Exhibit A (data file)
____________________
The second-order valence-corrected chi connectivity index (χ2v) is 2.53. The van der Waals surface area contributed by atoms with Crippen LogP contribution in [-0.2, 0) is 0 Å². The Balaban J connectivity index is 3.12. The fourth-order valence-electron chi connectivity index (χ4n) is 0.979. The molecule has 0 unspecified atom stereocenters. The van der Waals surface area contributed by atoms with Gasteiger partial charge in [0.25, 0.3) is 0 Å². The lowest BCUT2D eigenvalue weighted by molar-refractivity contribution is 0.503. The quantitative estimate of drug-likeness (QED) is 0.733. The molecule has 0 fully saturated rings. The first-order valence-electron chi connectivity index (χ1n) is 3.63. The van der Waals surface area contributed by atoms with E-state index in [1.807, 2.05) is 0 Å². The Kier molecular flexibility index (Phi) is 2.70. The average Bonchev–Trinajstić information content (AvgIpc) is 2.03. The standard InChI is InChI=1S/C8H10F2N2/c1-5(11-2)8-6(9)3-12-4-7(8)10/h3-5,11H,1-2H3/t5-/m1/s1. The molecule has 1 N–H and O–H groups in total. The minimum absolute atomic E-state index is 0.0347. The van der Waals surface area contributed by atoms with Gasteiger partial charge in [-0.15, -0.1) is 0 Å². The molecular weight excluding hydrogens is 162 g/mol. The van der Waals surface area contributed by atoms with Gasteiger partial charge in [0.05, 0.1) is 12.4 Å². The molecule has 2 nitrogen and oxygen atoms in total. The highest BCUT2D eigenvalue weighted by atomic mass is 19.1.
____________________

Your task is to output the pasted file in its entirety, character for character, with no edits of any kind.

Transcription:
The second-order valence-corrected chi connectivity index (χ2v) is 2.53. The van der Waals surface area contributed by atoms with Crippen LogP contribution in [-0.2, 0) is 0 Å². The Balaban J connectivity index is 3.12. The fourth-order valence-electron chi connectivity index (χ4n) is 0.979. The molecule has 0 unspecified atom stereocenters. The van der Waals surface area contributed by atoms with Gasteiger partial charge in [0.25, 0.3) is 0 Å². The lowest BCUT2D eigenvalue weighted by molar-refractivity contribution is 0.503. The quantitative estimate of drug-likeness (QED) is 0.733. The molecule has 0 fully saturated rings. The first-order valence-electron chi connectivity index (χ1n) is 3.63. The van der Waals surface area contributed by atoms with E-state index in [1.807, 2.05) is 0 Å². The Kier molecular flexibility index (Phi) is 2.70. The average Bonchev–Trinajstić information content (AvgIpc) is 2.03. The standard InChI is InChI=1S/C8H10F2N2/c1-5(11-2)8-6(9)3-12-4-7(8)10/h3-5,11H,1-2H3/t5-/m1/s1. The molecule has 1 N–H and O–H groups in total. The minimum absolute atomic E-state index is 0.0347. The van der Waals surface area contributed by atoms with Gasteiger partial charge in [-0.15, -0.1) is 0 Å². The molecular weight excluding hydrogens is 162 g/mol. The van der Waals surface area contributed by atoms with Gasteiger partial charge in [0.05, 0.1) is 12.4 Å². The molecule has 2 nitrogen and oxygen atoms in total. The highest BCUT2D eigenvalue weighted by atomic mass is 19.1.